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What are the Standard Twenty Amino Acids?

Updated on August 30, 2016

Below are some notes on amino acids that can be used for an understanding or refresher that is helpful and useful for the sciences; specifically biology, chemistry, and biochemistry.

Source

What is an Amino Acid?

Amino acid= [amino group] + [carboxyl group] attached to the alpha-carbon


The alpha-carbon in an amino acid:

  • Is bonded to an amino group
  • Is bonded to a carboxyl group
  • Is bonded to a hydrogen
  • Is bonded to a side chain group (R)

*The alpha-carbon is the carbon next to the carboxyl group.

*The R group determines the identity of a particular amino acid.

Key Terms and Ideas

Chiral= nonsuperimposable mirror image; an atom with four different groups bonded to it.

Achiral=not chiral; an atom that does not have four different groups bonded to it.

*All amino acids except glycine have a chiral center.

The amino acids found in proteins are of the L form.

The D form of amino acids occur in nature.

About Amino Acids

One of the most important properties of amino acids is their three-dimensional shape or stereochemistry.

With chiral centers, the amino acids can form two possible stereoisomers that are either in the L or D form.

Amino acids are classified according to:

  • The polar/non-polar nature of the side chain
  • The presence of an acidic or basic group in the side chain

Other useful criteria for classifying amino acids:

  • The presence of functional groups other than acidic or basic ones in the side chain
  • The nature of other functional groups in the side chain


A free amino acid at neutral pH:

  • carboxylate portion=negatively charged
  • amino group=positively charged

Zwitterion:

  • has equal positive and negative charges
  • is electrically neutral in solution

Neutral amino acids do not exist in the form:

NH2--CHR--COOH


(Neutral amino acids do not exist without charged groups).

Electrophoresis=a common method for separating molecules in an electric field.

  • This method is useful in determining the important properties of proteins and nucleic acids.

Amino Acids and Titration

Amino acids can act as both acids and bases.

In a free amino acid, the carboxyl group and the amino group are charged at neutral pH.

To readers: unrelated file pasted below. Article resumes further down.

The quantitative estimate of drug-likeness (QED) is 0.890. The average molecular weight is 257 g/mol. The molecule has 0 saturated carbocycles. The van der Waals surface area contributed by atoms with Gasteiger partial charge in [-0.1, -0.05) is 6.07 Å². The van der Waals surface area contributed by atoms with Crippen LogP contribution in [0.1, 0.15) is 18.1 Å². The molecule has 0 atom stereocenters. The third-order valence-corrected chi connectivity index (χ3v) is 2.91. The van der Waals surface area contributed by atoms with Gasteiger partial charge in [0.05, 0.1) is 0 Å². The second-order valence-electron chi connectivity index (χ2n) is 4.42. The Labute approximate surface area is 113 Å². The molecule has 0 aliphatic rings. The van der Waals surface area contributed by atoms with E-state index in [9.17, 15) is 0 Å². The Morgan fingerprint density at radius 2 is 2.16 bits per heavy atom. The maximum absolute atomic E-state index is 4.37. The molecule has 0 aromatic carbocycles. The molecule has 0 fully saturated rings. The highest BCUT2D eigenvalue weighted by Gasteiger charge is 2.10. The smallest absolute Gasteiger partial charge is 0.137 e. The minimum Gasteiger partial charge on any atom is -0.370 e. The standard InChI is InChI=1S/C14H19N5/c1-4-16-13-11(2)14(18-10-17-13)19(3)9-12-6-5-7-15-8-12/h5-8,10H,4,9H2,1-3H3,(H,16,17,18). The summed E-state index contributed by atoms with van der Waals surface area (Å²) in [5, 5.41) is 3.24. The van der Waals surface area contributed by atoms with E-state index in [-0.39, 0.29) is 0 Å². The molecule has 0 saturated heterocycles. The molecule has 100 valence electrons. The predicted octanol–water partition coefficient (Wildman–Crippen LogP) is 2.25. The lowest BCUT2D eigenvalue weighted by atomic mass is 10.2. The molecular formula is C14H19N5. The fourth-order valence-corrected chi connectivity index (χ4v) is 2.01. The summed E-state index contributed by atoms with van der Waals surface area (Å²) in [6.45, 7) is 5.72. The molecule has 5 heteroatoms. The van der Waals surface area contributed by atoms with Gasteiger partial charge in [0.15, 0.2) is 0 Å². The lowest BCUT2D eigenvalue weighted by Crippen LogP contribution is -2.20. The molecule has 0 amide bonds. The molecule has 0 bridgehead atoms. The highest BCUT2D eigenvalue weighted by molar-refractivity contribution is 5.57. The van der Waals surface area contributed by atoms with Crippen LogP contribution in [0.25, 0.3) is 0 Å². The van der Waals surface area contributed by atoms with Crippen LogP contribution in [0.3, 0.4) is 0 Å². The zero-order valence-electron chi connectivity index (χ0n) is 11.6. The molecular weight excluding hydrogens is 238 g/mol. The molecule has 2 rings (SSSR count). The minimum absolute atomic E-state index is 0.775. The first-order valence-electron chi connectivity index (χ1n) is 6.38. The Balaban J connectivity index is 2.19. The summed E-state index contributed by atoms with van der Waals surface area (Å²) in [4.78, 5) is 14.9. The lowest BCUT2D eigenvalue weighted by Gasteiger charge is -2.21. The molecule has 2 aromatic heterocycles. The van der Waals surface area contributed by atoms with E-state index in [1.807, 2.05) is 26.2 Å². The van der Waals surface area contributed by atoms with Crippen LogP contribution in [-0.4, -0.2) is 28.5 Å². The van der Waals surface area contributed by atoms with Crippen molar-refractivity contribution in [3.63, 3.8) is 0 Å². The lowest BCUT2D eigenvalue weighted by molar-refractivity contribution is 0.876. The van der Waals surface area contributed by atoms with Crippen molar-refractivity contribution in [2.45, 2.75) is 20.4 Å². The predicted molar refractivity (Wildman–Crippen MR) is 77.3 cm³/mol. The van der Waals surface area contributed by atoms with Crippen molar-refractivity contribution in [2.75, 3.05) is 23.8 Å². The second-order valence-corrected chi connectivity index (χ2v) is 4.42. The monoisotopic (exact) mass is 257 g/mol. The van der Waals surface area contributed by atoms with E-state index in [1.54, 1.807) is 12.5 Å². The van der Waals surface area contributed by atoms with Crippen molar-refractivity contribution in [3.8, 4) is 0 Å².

Amino acids without charged groups on their side chains exist as zwitterions with no net charge.

When an amino acid is titrated, its titration curve indicates the reaction of each functional group with hydrogen ion.

The classification of an amino group as acidic or basic depends on the pKa of the side-chain as well as on the chemical nature of the group.

Since amino acids, peptides, and proteins have different pKa values, there is the possibility that they can have different charges at a given pH.

The titratable groups of each of the amino acids have characteristic pKa values.


pI= [pKa1 + pKa2]/2

pKa1=the functional group that has dissociated at its isoelectric point; if two groups are dissociated at isoelectric pH, the pKa1 is the higher pH of the two.

pKa2=the functional group that has not dissociated at its isoelectric pH; if there are two groups that are not dissociated, the one with the lower pKa is used.



Isoelectric pH/Isoelectric Point (pI)

Isoelectric pH/isoelectric point (pI)= the pH at which a molecule has no net charge; at this point, a molecule will not migrate in an electric field. This property can be put to use in separation methods.

*While most amino acids have only two pKa values, we must be sure to average the correct pKa values for acidic and basic amino acids.

pKa Trends for Amino Acids

pKa of Alpha-Carboxyl Groups
pKa of Amino Groups
pKa of Side-Chain Groups (Including Carboxyl and Amino Groups)
Low; around 2.
High; from 9 to 10.5.
Depend on the groups' chemical nature.

Organizing and Learning Amino Acids

Below are different ways to organize, identify, and learn amino acids.

Names, Abbreviations, and Symbols for the 20 Standard Amino Acids

Name
Abbreviation
Symbol
Alanine
Ala
A
Arginine
Arg
R
Asparagine
Asn
N
Aspartic Acid
Asp
D
Cysteine
Cys
C
Glutamine
Gln
Q
Glutamic Acid
Glu
E
Glycine
Gly
G
Histidine
His
H
Isoleucine
Ile
I
Leucine
Leu
L
Lysine
Lys
K
Methionine
Met
M
Phenylalanine
Phe
F
Proline
Pro
P
Serine
Ser
S
Threonine
Thr
T
Tryptophan
Trp
W
Tyrosine
Tyr
Y
Valine
Val
V
Asparagine/Aspartic Acid*
Asx*
B*
Glutamine/Glutamic Acid*
Glx*
Z*
This chart was made according to the way the twenty amino acids were listed on: http://www.cryst.bbk.ac.uk/education/AminoAcid/the_twenty.html. The * =when it is not possible to differentiate or determine two amino acids.

Amino Acids Grouped According to Side-Chain Characteristics

Positively-Charged (Basic)
Negatively-Charged (Acidic)
Polar
Non-Polar (Hydrophobic)
Aliphatic
Aromatic
Hydroxylic (OH-Containing)
Sulphur-Containing
Amidic
Imino Acid
Arginine (Arg, R)
Aspartic Acid (Asp, D)
Serine (Ser, S)
Glycine (Gly, G)
Alanine (Ala, A)
Phenylalanine (Phe, F)
Serine (Ser, S)
Cysteine (Cys, C)
Asparagine (Asn, N)
Proline (Pro, P)
Histidine (His, H)
Glutamic Acid (Glu, E)
Cysteine (Cys, C)
Alanine (Ala, A)
Glycine (Gly, G)
Tryptophan (Trp, W)
Threonine (Thr,T)
Methionine (Met, M)
Glutamine (Gl, Q)
 
Lysine (Lys, K)
 
Threonine (Thr, T)
Valine (Val, V)
Isoleucine (Ile, I)
Tyrosine (Tyr, Y)
Tyrosine (Tyr, Y)
 
Lysine (Lys, K)
 
 
 
Asparagine (Asn, N)
Leucine (Leu, L)